In psychology, we think of intution as knowing without knowing how we know, something that happens without conscious reasoning. In psychotherapy and counseling, we encourage attention to it, because acceessing deeper and broader knowings and feelings is key to the healing process. Most of us walk around not heeding this sort of thing, or at best, attending to it but brushing it off later as mere coincidence, and we miss a lot of important information about other people, situations, and places due to this oversight.
But there is another type of knowing out there that psychology doesn’t much reference, or only in a pejorative way; psychic intuition.
This type of experience goes by many names, depending on culture, language, and spiritual training. You’ve probably heard some of the following terms: the Sight, psychic insight, communion of the saints, contemplative or centering prayer, clairvoyance, clairaudience, mediumship, visions, active imagination. It goes by many names, and of course there are differences amongst these phenomena, but they all share one thing in common, and that is this: knowledge that comes from a metaphysical source, without conscious thought process.
Adventures With Catholicism and Zen
The two main traditions I’ve formally studied, contemplative prayer of the Carmelite order, and Soto Zen Buddhism, emphasize not getting distracted by “psychic” phenomena such as the ones I’ve listed above, as they are seen merely as semi-interesting diversions to the purpose of the practice, which is either union with God or enlightenment respectively. This always made a kind of abstract, esoteric sense to me, but left me feeling sort of displaced. For example, back in the early 1990s when I began a formal practice of contemplative prayer, I had all sorts of odd things happening; I found that I could sense what was going on with someone for whom I was praying, even if they were thousands of miles away, particularly any physical ailments. I again began seeing auras around people, as I had in adolescence. I had no framework for understanding these experiences except the guidance of my spiritual directors to not heed any of it, because according to tradition, it wasn’t important.
In hindsight, I see the Carmelites exhortations as emblematic of the Catholic Church’s long and grand tradition of steamrolling women along with anything else that threatens their hierarchical control over the masses; if people could trust their intuition, then why would they need organized religion and the ridic anti-contraceptive musings of half-dead old men to tell them how to live? Heresy! She’s a witch! Where my money at! And so forth.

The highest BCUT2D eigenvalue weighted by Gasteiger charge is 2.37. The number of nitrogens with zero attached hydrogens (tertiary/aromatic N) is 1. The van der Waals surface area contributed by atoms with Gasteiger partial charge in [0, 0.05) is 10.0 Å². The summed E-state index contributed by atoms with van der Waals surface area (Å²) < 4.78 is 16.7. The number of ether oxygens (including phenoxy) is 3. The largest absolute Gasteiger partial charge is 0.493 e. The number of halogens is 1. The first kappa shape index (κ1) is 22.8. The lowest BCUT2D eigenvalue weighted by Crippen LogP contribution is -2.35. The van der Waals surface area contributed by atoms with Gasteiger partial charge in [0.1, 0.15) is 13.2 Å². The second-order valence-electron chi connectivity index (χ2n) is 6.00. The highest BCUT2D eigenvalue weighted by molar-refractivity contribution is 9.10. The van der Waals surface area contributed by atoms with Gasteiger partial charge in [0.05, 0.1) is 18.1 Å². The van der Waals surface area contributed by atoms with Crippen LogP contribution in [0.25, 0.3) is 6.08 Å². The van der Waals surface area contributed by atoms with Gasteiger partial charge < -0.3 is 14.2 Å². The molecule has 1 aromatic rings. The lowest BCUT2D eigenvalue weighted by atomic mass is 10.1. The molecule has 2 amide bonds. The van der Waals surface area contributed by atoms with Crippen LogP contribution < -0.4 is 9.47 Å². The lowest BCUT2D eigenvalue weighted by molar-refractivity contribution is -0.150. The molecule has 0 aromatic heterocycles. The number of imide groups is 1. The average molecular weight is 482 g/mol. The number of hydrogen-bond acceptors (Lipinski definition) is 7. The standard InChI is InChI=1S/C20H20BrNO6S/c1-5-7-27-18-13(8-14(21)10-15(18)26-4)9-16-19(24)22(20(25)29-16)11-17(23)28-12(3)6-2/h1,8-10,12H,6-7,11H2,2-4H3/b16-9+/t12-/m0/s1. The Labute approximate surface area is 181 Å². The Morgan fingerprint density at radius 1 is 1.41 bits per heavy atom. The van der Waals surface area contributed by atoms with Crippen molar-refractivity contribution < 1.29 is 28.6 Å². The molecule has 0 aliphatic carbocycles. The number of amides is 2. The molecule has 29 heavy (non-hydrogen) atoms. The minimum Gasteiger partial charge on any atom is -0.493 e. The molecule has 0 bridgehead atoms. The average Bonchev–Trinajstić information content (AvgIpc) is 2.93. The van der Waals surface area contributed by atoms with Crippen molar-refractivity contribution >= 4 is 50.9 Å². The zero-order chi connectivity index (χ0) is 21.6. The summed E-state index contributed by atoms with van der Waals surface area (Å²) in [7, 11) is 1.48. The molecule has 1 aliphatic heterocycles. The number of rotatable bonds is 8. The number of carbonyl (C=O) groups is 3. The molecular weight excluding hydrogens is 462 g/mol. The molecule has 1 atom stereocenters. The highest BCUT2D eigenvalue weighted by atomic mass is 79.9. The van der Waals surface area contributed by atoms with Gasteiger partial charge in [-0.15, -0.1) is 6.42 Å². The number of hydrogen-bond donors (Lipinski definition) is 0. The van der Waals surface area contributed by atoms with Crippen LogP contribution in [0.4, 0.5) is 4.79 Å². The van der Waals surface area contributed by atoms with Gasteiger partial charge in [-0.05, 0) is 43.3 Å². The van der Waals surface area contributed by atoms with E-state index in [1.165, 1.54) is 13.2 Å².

Several years later, while performing zazen (sitting) and kinhin (walking) meditations central to Soto Zen Buddhism, I enjoyed the peaceful discipline of calming the mind, but again began having vivid spiritual experiences. The sensei wasn’t too keen on all that, so I would usually practice my own version of zazen outside of the normal daily zazen, where I’d actively invite light beings and saints to offer me their counsel so I could become a better psychologist.
Eventually I quit formal zazen practice and training altogether. It was too hard to have to keep my eyes open instead of closed, and again I felt squashed and like I didn’t really belong. Plus, there’s a minimum of bling involved, and I really like spiritual bling. Truth.
Back From Self-Imposed Psychospiritual Fuckery
It’s been a long road back to myself, my homies, back to trusting my own inner knowings and inuitions. It’s so easy to get lost in tradition (“We’ve Always Done It This Way!”), stubborn orthodoxies (“This Is THE Only Way! There Is No Other!”), fear (“If You Stray From Our Path, Jesus Gon Gitcha!”), and self-doubt (“No One Is Going To Respect A Shrink Who Is So Freakin Weird, Man!”). And Lawd knows I’ve been lost in all of them at one time or another, sometimes simultaneously.
The one thing that has persisted is the desire to help relieve suffering, and all the things I listed above are the enemy of this goal, I’ve found. It’s taken me a long time to stop contorting the shape and texture of my soul into something more socially, academically or religiously acceptable, and my road has turned out to be quite different than the one I’d hoped to travel back when I was a young shrinkling-in-training.
My hope for anyone reading this is that you learn from my adventures and mistakes BCUZ OMG SO MANY. I have put myself through a lot of psychospiritual fuckery while trying to come to terms with my identity as medium and intuitive who happens to be a psychologist, feeling like I had to have Everything Figured Out And Justified before I could return to blogging and whatnot. If I could travel back in time and lovingly read myself to filth, I would have told myself this: The world is going to hell in a flaming, rickety-assed handcart that smells like feet and fear. We’re destroying the planet, each other, and girl no one cares about one foulmouthed little shrink. So you may as well tell your truth and keep moving forward. Also? Blunt-cut bangs are iffy on you.